How 4/20 Became 'National Weed Day'

It all started as a high school in-joke in 1971
By Ruth Brown,  Newser Staff
Posted Apr 20, 2013 3:02 PM CDT
How 4/20 Became 'National Weed Day'
A women wears glasses with the likeness of marijuana leaves during the annual marijuana 420 smoke off at Dundas Square in Toronto on Friday, April 20, 2012.   (AP Photo/The Canadian Press, Nathan Denette)

It's April 20, the day on which marijuana enthusiasts around the country celebrate their favorite smokable green herb at events like the Cannabis Cup in Denver and Snoop Lion's (nee-Dogg's) 420 Festival in LA. But why April 20? The tradition can be traced back to a group of high school students in San Rafael, California, in 1971, reports the Huffington Post.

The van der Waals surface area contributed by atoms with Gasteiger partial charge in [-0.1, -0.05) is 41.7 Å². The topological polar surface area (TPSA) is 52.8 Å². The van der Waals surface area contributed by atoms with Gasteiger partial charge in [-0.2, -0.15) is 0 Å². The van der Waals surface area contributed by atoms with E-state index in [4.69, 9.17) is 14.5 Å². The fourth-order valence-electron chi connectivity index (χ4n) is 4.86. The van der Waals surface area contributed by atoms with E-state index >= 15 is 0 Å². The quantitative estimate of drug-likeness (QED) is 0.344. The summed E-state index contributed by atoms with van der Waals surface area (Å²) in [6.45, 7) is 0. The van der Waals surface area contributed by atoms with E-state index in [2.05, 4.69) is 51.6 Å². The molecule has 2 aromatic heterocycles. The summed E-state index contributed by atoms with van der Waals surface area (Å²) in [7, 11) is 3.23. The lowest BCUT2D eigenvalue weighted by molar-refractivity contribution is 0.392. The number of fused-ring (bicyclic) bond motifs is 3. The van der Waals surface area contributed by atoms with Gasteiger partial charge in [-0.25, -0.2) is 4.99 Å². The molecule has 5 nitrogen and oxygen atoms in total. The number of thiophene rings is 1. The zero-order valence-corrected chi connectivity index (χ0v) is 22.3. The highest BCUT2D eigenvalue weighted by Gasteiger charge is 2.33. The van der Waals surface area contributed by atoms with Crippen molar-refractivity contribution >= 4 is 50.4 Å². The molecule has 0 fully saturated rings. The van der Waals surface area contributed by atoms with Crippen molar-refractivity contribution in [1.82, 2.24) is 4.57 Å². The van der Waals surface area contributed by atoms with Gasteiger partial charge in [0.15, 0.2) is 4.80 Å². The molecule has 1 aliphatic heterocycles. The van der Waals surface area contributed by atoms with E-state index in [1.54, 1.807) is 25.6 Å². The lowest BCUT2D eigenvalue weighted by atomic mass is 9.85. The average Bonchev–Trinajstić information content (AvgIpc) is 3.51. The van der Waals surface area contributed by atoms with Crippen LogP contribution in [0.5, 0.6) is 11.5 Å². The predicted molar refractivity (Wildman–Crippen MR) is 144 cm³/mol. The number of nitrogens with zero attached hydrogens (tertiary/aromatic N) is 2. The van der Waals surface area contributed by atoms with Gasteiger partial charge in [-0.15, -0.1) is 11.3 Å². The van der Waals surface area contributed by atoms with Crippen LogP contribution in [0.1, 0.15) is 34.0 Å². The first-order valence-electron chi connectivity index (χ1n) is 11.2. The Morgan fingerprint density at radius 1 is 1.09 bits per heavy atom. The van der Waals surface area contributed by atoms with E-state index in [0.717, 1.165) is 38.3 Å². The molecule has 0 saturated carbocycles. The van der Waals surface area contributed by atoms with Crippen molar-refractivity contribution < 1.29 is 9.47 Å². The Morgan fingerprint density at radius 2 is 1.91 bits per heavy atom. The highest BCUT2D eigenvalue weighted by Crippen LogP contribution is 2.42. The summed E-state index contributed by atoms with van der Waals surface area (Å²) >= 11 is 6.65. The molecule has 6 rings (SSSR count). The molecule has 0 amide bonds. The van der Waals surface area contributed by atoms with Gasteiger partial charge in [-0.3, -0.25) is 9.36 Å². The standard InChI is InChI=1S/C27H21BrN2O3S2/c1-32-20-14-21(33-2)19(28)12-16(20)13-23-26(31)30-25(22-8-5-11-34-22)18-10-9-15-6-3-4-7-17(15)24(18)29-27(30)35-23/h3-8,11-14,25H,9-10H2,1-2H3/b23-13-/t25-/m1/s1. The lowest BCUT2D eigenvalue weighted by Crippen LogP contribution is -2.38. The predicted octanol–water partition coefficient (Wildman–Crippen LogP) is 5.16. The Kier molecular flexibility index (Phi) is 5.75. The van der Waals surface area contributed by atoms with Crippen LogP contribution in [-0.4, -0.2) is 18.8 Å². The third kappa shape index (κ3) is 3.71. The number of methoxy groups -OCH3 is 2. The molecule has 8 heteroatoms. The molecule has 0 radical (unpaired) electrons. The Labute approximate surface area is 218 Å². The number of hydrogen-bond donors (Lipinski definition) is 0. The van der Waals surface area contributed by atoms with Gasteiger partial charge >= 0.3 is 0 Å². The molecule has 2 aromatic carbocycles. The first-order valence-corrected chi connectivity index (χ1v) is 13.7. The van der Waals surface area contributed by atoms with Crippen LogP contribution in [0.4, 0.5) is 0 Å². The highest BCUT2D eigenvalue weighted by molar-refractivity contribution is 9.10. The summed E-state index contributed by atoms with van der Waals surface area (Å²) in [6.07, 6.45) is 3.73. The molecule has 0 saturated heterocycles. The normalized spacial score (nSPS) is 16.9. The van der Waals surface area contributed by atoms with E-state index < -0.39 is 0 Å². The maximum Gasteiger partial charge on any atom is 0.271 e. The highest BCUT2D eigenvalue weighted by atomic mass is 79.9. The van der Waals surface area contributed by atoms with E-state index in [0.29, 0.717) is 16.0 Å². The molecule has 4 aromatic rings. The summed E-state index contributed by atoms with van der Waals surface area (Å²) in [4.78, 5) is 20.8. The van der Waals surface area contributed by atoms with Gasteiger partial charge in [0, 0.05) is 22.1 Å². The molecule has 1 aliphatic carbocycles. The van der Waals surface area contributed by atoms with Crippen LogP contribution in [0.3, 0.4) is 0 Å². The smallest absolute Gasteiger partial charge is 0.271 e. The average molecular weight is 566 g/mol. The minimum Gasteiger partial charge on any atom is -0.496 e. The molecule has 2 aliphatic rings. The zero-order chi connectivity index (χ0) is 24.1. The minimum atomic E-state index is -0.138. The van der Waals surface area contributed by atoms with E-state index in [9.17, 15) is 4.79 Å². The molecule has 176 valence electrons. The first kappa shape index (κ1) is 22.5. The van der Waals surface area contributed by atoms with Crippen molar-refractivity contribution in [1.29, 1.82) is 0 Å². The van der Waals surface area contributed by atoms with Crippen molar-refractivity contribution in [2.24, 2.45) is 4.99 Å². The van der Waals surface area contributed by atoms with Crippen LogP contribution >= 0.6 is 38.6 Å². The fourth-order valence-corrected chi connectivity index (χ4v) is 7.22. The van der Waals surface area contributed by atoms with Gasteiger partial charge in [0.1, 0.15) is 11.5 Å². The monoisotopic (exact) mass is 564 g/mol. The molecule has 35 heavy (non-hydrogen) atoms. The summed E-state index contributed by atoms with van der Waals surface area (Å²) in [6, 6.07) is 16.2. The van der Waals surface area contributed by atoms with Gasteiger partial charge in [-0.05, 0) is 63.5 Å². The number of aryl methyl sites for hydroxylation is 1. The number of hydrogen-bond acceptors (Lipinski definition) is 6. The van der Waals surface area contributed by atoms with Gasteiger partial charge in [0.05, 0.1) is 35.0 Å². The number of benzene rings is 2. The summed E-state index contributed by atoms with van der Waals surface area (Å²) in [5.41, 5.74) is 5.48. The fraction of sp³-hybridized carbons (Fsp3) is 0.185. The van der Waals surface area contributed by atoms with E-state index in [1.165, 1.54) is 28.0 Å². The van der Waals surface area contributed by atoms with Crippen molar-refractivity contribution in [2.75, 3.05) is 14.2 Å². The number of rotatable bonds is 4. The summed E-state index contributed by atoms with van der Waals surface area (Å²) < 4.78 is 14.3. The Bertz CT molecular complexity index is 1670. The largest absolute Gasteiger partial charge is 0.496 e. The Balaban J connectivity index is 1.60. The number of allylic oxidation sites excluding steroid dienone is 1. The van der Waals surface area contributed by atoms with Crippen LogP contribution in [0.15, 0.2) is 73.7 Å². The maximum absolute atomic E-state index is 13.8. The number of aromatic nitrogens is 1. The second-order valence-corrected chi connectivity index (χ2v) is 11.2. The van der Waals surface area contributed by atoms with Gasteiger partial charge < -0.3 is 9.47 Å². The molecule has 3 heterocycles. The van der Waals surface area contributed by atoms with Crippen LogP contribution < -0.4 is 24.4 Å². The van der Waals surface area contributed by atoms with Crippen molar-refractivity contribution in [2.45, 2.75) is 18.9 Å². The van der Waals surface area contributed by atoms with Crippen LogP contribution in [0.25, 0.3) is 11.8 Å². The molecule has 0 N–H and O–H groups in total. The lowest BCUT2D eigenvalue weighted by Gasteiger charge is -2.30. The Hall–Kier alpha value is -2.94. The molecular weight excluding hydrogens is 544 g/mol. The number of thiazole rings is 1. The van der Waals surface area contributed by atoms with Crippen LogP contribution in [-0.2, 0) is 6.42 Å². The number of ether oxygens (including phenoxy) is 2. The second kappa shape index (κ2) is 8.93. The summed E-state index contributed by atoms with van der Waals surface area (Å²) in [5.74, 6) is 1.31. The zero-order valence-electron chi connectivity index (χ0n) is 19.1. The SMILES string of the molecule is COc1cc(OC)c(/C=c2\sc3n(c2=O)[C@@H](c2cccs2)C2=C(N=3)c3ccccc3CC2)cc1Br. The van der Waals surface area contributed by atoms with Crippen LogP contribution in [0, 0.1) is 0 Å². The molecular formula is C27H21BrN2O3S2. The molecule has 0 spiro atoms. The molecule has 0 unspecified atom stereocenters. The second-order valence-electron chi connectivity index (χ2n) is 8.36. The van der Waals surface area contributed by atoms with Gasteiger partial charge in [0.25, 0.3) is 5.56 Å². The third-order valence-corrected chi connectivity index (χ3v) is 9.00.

The teens, who called themselves "the Waldos," would meet at 4:20pm after school and go in search of a rumored nearby marijuana plantation. They never found it, but "420" became their codeword for all weed-based discussion. "I could say to one of my friends, I'd go, '420,' and it was telepathic. He would know if I was saying, 'Hey, do you wanna go smoke some?' ... Or, 'Are you stoned right now?'" says one of the Waldos. The term began to catch on—thanks in no small part to the teens' social ties to the Grateful Dead. Traveling Deadheads spread "420" across the country, High Times magazine began organizing events around the number, and the rest is slightly hazy history. (More 420 stories.)

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